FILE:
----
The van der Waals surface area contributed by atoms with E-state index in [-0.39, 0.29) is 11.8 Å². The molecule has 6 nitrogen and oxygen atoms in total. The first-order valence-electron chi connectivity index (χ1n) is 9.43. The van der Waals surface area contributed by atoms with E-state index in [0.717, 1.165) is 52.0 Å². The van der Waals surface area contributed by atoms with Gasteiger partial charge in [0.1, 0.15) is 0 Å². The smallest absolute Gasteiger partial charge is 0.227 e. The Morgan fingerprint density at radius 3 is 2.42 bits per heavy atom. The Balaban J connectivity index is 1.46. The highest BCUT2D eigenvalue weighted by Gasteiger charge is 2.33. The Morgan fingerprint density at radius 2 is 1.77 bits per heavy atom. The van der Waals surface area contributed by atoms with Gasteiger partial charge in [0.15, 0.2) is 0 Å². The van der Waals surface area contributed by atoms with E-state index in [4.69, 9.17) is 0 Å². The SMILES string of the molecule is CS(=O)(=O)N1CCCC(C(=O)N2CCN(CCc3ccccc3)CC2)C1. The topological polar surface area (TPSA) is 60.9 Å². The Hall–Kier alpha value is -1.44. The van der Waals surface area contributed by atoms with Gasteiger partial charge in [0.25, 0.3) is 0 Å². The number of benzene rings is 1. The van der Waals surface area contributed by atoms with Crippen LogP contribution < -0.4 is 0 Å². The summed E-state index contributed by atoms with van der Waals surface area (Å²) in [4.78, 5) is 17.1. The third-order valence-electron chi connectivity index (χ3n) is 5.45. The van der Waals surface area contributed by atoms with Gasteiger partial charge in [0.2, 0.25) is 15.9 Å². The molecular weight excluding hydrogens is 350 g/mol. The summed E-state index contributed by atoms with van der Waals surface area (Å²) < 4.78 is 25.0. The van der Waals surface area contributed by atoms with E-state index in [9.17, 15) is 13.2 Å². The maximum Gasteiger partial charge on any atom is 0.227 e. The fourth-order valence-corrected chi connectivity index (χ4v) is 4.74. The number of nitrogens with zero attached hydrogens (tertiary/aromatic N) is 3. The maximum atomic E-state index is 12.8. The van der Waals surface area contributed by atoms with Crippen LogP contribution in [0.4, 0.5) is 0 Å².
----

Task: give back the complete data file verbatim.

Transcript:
The van der Waals surface area contributed by atoms with E-state index in [-0.39, 0.29) is 11.8 Å². The molecule has 6 nitrogen and oxygen atoms in total. The first-order valence-electron chi connectivity index (χ1n) is 9.43. The van der Waals surface area contributed by atoms with E-state index in [0.717, 1.165) is 52.0 Å². The van der Waals surface area contributed by atoms with Gasteiger partial charge in [0.1, 0.15) is 0 Å². The smallest absolute Gasteiger partial charge is 0.227 e. The Morgan fingerprint density at radius 3 is 2.42 bits per heavy atom. The Balaban J connectivity index is 1.46. The highest BCUT2D eigenvalue weighted by Gasteiger charge is 2.33. The Morgan fingerprint density at radius 2 is 1.77 bits per heavy atom. The van der Waals surface area contributed by atoms with Gasteiger partial charge in [0.15, 0.2) is 0 Å². The van der Waals surface area contributed by atoms with E-state index in [4.69, 9.17) is 0 Å². The SMILES string of the molecule is CS(=O)(=O)N1CCCC(C(=O)N2CCN(CCc3ccccc3)CC2)C1. The topological polar surface area (TPSA) is 60.9 Å². The Hall–Kier alpha value is -1.44. The van der Waals surface area contributed by atoms with Gasteiger partial charge in [0.25, 0.3) is 0 Å². The number of benzene rings is 1. The van der Waals surface area contributed by atoms with Crippen LogP contribution < -0.4 is 0 Å². The summed E-state index contributed by atoms with van der Waals surface area (Å²) in [4.78, 5) is 17.1. The third-order valence-electron chi connectivity index (χ3n) is 5.45. The van der Waals surface area contributed by atoms with Gasteiger partial charge in [0.2, 0.25) is 15.9 Å². The molecular weight excluding hydrogens is 350 g/mol. The summed E-state index contributed by atoms with van der Waals surface area (Å²) < 4.78 is 25.0. The van der Waals surface area contributed by atoms with E-state index in [9.17, 15) is 13.2 Å². The maximum Gasteiger partial charge on any atom is 0.227 e. The fourth-order valence-corrected chi connectivity index (χ4v) is 4.74. The number of nitrogens with zero attached hydrogens (tertiary/aromatic N) is 3. The maximum atomic E-state index is 12.8. The van der Waals surface area contributed by atoms with Crippen LogP contribution in [0.4, 0.5) is 0 Å².